*315 General Electric retained at least some of its employees because of the experience which these workers had acquired in various road work assignments. As has been mentioned earlier, road work assignments were not generally made available to women.[24] The basic reason advanced as a justification for this policy was that the women were so engrossed in their coil taping jobs that they would not have been interested in such assignments. This conclusion, however, was not arrived at after individual consultations with the female workers, including complainants. It was, rather, an assumption based upon an undifferentiated, stereotypic appraisal of the women as a class; as such, it was plainly discriminatory.[25] The impact of this discriminatory practice was to deprive the women of an opportunity to acquire valuable skills. When General Electric relied upon these skills as a neutral criterion for job retention, it impermissibly perpetuated this discriminatory impact. See discussion II A of this opinion.

General Electric argues, however, that the training the men had received had actually made them better qualified than the women who were laid off and therefore that the retention of these male employees was justified. This is a bootstrap approach to Section 5(a) which we cannot accept. While an employer may generally justify his employment decision simply by demonstrating that the male employee is better qualified, such is not the case where women have been deprived of the *316 opportunity to obtain these qualifications through discriminatory employment policies.[26] In such instances the employer has a heavy burden of demonstrating not only that the qualifications are necessary for the performance of the job, but also that it is economically impractical for him now to train those women who have been previously deprived of the opportunity to learn the required skills.

In the instant case it is apparent that General Electric's decision was not based upon a justifiable concern that it would be too impractical and expensive to train female employees in those skills they would have otherwise acquired on road work assignments. General Electric made their lay-off decisions without inquiry into the relevant background experience of its female workers. It seems apparent that without such an inquiry General Electric could not have engaged in any meaningful, objective appraisal of the costs which would have been involved in a training program for women. Because no meaningful appraisal of costs could have been made, it is fair to assume that the ultimate employment decision was reached not because it would have been too expensive to train the women, but rather because the male employees had already received such training. Such a justification, however, is not a defense to the violation here charged.[27]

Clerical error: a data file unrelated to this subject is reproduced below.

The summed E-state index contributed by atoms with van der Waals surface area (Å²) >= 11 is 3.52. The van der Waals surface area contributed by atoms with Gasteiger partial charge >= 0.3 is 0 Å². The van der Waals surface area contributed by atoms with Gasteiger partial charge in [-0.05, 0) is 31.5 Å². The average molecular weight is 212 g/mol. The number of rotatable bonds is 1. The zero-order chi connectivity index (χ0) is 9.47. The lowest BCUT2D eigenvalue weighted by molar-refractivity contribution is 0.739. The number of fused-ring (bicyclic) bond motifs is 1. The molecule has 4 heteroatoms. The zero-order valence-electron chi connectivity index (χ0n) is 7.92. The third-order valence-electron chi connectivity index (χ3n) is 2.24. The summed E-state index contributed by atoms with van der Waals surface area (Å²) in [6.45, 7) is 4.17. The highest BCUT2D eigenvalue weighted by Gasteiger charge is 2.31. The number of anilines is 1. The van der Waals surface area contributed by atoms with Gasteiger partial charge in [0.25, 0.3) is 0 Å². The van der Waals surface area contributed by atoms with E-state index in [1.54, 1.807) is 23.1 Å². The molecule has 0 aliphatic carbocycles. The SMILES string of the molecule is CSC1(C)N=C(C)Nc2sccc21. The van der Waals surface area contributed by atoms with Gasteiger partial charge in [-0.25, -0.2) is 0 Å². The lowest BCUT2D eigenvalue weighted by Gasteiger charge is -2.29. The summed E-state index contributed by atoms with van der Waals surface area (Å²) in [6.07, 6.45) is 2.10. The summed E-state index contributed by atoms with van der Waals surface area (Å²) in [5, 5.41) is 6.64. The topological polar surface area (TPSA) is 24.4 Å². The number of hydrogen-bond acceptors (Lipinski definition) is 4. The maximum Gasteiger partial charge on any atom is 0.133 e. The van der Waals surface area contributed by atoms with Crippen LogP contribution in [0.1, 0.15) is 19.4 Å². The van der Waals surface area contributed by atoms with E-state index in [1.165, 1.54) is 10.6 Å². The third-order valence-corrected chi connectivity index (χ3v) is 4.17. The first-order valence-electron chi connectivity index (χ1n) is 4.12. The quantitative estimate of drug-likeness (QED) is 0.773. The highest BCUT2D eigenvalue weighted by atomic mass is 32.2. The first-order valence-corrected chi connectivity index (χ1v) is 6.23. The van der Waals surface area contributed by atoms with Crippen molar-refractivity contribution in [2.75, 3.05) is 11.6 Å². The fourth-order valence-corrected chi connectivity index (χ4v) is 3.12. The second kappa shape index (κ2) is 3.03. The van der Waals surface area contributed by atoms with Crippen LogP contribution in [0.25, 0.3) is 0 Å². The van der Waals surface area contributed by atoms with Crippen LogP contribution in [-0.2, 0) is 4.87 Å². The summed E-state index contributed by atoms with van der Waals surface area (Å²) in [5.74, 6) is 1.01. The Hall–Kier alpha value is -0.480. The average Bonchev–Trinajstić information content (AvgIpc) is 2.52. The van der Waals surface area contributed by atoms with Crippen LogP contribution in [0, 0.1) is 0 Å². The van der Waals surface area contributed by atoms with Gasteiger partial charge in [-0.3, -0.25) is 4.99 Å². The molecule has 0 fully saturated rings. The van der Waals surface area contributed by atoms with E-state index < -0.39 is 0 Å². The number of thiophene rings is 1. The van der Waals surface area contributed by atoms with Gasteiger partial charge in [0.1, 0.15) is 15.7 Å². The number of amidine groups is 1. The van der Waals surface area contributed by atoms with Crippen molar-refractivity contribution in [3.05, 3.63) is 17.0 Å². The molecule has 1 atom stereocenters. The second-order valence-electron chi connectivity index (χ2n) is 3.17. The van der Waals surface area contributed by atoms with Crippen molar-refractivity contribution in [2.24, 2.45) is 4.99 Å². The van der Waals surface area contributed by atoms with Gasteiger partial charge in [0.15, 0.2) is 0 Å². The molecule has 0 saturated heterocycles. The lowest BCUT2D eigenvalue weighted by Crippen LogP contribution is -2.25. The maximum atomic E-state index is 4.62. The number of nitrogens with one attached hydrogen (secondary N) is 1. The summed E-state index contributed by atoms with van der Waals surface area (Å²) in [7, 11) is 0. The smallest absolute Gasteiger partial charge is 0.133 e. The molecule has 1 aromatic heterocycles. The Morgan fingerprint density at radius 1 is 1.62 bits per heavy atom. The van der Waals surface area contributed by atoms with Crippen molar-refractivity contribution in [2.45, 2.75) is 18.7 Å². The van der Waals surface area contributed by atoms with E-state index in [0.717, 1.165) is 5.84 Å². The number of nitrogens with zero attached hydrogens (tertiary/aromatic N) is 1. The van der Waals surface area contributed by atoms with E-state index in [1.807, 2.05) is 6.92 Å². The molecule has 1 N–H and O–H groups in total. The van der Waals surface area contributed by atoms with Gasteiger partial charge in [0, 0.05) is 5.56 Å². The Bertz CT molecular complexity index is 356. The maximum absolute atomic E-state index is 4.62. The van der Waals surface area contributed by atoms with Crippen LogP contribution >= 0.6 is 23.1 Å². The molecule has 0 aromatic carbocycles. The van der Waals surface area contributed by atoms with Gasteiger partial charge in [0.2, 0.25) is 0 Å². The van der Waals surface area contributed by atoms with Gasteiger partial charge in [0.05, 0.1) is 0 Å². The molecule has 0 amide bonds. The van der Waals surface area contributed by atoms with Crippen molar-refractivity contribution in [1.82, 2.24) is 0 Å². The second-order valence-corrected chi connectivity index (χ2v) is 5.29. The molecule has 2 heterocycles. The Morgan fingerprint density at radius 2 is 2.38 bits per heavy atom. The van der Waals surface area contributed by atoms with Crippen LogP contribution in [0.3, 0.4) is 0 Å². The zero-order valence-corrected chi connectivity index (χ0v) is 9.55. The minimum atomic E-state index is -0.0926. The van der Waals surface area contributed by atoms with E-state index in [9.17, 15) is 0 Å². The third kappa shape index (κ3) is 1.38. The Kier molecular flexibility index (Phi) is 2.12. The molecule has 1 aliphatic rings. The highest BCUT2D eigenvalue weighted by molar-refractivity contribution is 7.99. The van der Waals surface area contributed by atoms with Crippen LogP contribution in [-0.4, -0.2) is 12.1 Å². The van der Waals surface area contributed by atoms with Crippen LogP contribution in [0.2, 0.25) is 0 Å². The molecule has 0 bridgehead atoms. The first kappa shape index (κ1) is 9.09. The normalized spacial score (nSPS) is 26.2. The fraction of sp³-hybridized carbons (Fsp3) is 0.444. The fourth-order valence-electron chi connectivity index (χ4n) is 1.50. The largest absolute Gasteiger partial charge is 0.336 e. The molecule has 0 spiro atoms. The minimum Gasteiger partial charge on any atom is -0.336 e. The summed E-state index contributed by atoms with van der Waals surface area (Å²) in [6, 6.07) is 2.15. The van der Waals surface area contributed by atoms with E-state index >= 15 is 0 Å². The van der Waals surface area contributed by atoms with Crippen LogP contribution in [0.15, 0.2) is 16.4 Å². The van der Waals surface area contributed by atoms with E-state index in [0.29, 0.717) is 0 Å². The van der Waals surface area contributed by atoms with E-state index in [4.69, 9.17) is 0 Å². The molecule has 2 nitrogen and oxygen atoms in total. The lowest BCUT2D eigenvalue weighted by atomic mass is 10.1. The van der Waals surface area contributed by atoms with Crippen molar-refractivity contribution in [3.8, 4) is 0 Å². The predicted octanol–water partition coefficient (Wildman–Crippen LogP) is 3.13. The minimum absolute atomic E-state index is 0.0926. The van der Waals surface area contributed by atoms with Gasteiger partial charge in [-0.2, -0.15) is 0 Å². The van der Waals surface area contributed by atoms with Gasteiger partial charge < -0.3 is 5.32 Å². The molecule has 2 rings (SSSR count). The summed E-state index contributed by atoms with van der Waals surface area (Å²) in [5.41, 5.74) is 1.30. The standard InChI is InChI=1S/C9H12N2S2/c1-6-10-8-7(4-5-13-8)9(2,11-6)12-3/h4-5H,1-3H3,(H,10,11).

*317 Having found, contrary to the Commonwealth Court, that the complainants did not fail in meeting their burden of proof and that the proof was sufficient to sustain the decision of the Commission that General Electric had "committed an unlawful discriminatory practice under Section 5(a) of the Act," we must reverse the order of the Commonwealth Court which reversed the final order of the Commission and remand the case to the Commonwealth Court for such further proceedings as may be necessary.